Skywatch Line for Friday, July 13 through Sunday, July 15, 2018

This is Dudley Observatory’s Skywatch Line for Friday, July 13 through Sunday, July 15, written by Sam Salem.

On Friday, the Sun rises at 5:29am and sets at 8:33pm. The new Moon occurred on Thursday at 10:48pm. As twilight fades on Saturday, try to locate the tiny crescent Moon over Mercury very low in the west and to the lower right of Venus. Your best view may be about 45 minutes after sunset. The waxing crescent Moon will be about 2 degrees right of Venus on Sunday early evening. This is close enough for the pair to look good in binoculars or a small scope used at low power.

All five naked-eye planets are viewable before midnight this weekend. Mercury is at greatest elongation from the Sun on Thursday. Mercury sits roughly 6 degrees below and right of Venus, low in the west-northwest during twilight. Due to the shallow angle the ecliptic makes with the horizon at this time of year, Mercury is now slightly lower at dusk than it was at the end of June. Jupiter is already past the meridian as twilight fades in the southwest. At the same time, Saturn is ascending in the south-southeast. Saturn culminates soon after midnight. Mars rises in the southeast horizon around 10:30pm. Mars has brightened considerably as it nears its July 31 close approach. This week Mars shines at magnitude –2.5 and features a disk spanning 22.8 arc seconds. A global dust storm has rendered most Martian surface details indistinct or invisible. Hopefully, the storm will abate soon and Mars observers will be rewarded with best views of the planet since 2003.

Watch satellites slowly drifting across the sky during deep twilight this weekend. You will be able to see them as the Sun is still shining brightly there at altitude of these satellites. The most known human-made satellite object currently in orbit is the International Space Station (ISS). It circles the Earth every 90 minutes at an altitude of 400 kilometers. If you’ve ever wondered about a “bright light” moving west to east at night, there’s a good chance it’s the ISS. The ISS isn’t the only brightly reflective space satellite. Iridium satellites can also put on an impressive display. Unlike the space station, Iridium satellites produce a relatively brief flare that fades away after a few seconds. This is a particularly good weekend for sighting the space station in the morning sky. If you want to catch the ISS or an Iridium flare, there are a number of on-line resources. Use NASA’s Spot the Station site.  Select your location and the site produces a timetable of upcoming ISS passes.  The Heavens Above site lists ISS passes as well as the timings for Iridium flares. The site provides ISS Interactive, a real-time 3D Visualization ISS-eye view of the Earth.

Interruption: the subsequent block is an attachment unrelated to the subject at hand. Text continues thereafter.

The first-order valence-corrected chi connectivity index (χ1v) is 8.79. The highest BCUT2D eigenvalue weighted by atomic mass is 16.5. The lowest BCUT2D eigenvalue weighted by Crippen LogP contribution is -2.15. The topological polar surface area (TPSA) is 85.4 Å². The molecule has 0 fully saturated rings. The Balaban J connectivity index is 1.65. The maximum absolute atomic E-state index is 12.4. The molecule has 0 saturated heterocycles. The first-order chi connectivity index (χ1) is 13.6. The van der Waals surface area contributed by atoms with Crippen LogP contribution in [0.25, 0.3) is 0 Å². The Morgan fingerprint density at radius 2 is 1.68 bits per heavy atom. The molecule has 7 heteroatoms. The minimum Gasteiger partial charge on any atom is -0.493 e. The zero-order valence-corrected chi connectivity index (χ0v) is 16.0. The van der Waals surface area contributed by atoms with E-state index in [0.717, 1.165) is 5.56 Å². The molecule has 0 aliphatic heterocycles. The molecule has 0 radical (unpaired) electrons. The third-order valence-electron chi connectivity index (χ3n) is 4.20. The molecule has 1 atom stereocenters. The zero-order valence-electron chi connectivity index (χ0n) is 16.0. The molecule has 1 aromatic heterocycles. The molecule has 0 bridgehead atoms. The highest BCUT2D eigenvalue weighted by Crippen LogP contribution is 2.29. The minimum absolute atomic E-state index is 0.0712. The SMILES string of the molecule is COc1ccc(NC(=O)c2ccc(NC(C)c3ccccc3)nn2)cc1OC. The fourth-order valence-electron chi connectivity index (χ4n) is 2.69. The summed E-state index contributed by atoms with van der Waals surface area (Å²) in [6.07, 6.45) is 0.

One hour after sunset this weekend, as twilight fades further and the stars are coming out, try to locate the two brightest stars of summer, Vega and Arcturus. They are about equally near the zenith, The very pale bluish white Vega sits toward the east. The pale yellow-orange Arcturus shines toward the southwest.
Sunday marks the 53rd anniversary of the Mariner 4 closest approach to Mars. The satellite sent a transmission of the close-up photograph of Mars, consisting of 8.3 dots per second of varying degrees of darkness. The transmission lasted for 8.5 hours. The satellite was 134 million miles away from earth and 10,500 miles from Mars. The spacecraft provided key information about how to safely deliver future missions to the Martian surface. Far outlasting its planned eight-month mission, the spacecraft lasted about three years in solar orbit, continuing long-term studies of the solar wind and making coordinated measurements with Mariner 5 spacecraft.

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